Friends and family to gather to remember Herald legend George Byrne on first anniversary of his death
Published 01/04/2016 | 14:07
The family and friends of the late film and music critic George Byrne will mark the first anniversary of his death with a special toast to his memory.
The highly respected and much-loved journalist, who was a film critic for the Herald for several years, passed away on April 2, 2015, following a short illness.
Tomorrow, his family and close friends will pay tribute to the 57-year-old in his favourite haunt, Fallons in the Liberties.
“George was not a very religious person, so we think he would prefer people to have a few drinks and toast his memory,” his sister Andrea Byrne told the Herald.
“We will visit his grave on Saturday and then go to Fallons afterwards,where we will share some funny stories and remember him. That would be more up his street.”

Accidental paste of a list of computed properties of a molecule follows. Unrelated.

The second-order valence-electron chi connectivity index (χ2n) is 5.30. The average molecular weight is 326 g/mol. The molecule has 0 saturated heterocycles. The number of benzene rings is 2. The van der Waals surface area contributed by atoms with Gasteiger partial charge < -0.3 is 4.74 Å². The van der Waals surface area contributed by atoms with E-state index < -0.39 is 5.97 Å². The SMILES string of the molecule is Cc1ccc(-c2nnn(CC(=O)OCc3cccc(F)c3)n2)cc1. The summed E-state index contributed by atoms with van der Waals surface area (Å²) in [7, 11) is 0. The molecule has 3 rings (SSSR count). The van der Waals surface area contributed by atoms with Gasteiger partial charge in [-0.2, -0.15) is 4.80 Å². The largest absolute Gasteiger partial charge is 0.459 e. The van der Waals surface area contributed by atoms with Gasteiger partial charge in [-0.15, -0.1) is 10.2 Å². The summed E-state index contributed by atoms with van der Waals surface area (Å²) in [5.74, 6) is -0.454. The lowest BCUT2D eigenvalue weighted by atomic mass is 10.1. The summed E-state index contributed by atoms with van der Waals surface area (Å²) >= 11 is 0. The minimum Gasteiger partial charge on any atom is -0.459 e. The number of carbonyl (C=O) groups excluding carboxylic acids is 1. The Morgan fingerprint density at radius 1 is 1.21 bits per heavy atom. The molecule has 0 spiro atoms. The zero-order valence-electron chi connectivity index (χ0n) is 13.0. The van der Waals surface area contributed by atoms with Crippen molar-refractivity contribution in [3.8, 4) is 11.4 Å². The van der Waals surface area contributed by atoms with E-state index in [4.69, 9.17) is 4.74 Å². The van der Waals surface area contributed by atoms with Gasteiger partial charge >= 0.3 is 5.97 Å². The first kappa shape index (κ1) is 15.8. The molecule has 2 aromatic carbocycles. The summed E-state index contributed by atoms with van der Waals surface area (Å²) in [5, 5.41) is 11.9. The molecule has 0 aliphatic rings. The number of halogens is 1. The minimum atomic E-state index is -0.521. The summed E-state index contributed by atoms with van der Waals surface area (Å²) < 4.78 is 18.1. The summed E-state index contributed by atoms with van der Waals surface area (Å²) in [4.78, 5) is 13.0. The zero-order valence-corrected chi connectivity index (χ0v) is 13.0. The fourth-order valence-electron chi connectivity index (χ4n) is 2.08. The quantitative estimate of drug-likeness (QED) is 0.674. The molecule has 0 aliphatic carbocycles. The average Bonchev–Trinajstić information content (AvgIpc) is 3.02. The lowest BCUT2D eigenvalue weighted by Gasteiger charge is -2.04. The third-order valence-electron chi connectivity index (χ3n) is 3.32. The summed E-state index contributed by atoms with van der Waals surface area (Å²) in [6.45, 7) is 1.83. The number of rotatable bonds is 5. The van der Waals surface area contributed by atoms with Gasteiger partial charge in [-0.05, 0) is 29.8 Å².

George’s family have printed a special memorial card and bookmark to remember the journalist’s first anniversary.
The personalised bookmark features a Johnny Cash quote, as well lyrics from a Talking Heads song, Heaven.
Andrea said she finds the speed of time since George’s death difficult.
“I am very much in the zone where the day of his anniversary will be the last day that I can ever say ‘this time last year’ when I am talking about George, so I find that strange.”
Radio host and musician Tom Dunne played a special tribute to his “dear friend” George on his Newstalk show last night.
“I still find it hard to believe and difficult to accept his death,” he told the Herald. “There are still moments where you hear songs and hear music that makes you think of George and you reach for your phone. He had an exquisite taste in music and is dearly missed,” the radio presenter added.
One of George’s oldest friends, Paul O’Mahony of Concern, described him as an “incredibly special and distinctive person”.
Mr O’Mahony was one of the organisers behind a sold-out concert held in George’s memory at gig venue Whelans last year.
“He was one of those guys who always had something to say, and his opinion was always so valued.
“He is incredibly missed, both as a friend and from the music scene,” Mr O'Mahony told the Herald.